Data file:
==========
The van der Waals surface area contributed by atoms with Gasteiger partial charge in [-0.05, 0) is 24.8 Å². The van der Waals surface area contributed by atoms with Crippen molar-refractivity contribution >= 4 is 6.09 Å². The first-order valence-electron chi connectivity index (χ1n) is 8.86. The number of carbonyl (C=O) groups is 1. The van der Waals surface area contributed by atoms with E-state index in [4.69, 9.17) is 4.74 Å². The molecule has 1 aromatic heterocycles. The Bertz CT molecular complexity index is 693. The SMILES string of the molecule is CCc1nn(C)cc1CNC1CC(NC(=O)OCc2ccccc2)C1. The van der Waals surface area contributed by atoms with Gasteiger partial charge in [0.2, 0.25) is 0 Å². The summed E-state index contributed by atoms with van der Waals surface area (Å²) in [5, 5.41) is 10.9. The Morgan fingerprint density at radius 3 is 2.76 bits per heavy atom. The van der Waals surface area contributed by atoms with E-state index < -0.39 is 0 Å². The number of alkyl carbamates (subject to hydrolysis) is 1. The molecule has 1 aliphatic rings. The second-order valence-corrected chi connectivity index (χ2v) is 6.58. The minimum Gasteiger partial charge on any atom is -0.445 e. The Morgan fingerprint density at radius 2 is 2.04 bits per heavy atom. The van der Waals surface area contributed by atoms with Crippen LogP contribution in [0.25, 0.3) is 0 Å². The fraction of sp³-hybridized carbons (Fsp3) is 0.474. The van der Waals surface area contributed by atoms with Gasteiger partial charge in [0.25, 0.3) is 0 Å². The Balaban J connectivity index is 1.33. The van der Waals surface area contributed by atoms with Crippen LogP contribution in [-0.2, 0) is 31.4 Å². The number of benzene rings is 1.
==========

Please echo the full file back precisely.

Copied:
The van der Waals surface area contributed by atoms with Gasteiger partial charge in [-0.05, 0) is 24.8 Å². The van der Waals surface area contributed by atoms with Crippen molar-refractivity contribution >= 4 is 6.09 Å². The first-order valence-electron chi connectivity index (χ1n) is 8.86. The number of carbonyl (C=O) groups is 1. The van der Waals surface area contributed by atoms with E-state index in [4.69, 9.17) is 4.74 Å². The molecule has 1 aromatic heterocycles. The Bertz CT molecular complexity index is 693. The SMILES string of the molecule is CCc1nn(C)cc1CNC1CC(NC(=O)OCc2ccccc2)C1. The van der Waals surface area contributed by atoms with Gasteiger partial charge in [0.2, 0.25) is 0 Å². The summed E-state index contributed by atoms with van der Waals surface area (Å²) in [5, 5.41) is 10.9. The Morgan fingerprint density at radius 3 is 2.76 bits per heavy atom. The van der Waals surface area contributed by atoms with E-state index < -0.39 is 0 Å². The number of alkyl carbamates (subject to hydrolysis) is 1. The molecule has 1 aliphatic rings. The second-order valence-corrected chi connectivity index (χ2v) is 6.58. The minimum Gasteiger partial charge on any atom is -0.445 e. The Morgan fingerprint density at radius 2 is 2.04 bits per heavy atom. The van der Waals surface area contributed by atoms with Crippen LogP contribution in [0.25, 0.3) is 0 Å². The fraction of sp³-hybridized carbons (Fsp3) is 0.474. The van der Waals surface area contributed by atoms with Gasteiger partial charge in [0.25, 0.3) is 0 Å². The Balaban J connectivity index is 1.33. The van der Waals surface area contributed by atoms with Crippen LogP contribution in [-0.2, 0) is 31.4 Å². The number of benzene rings is 1.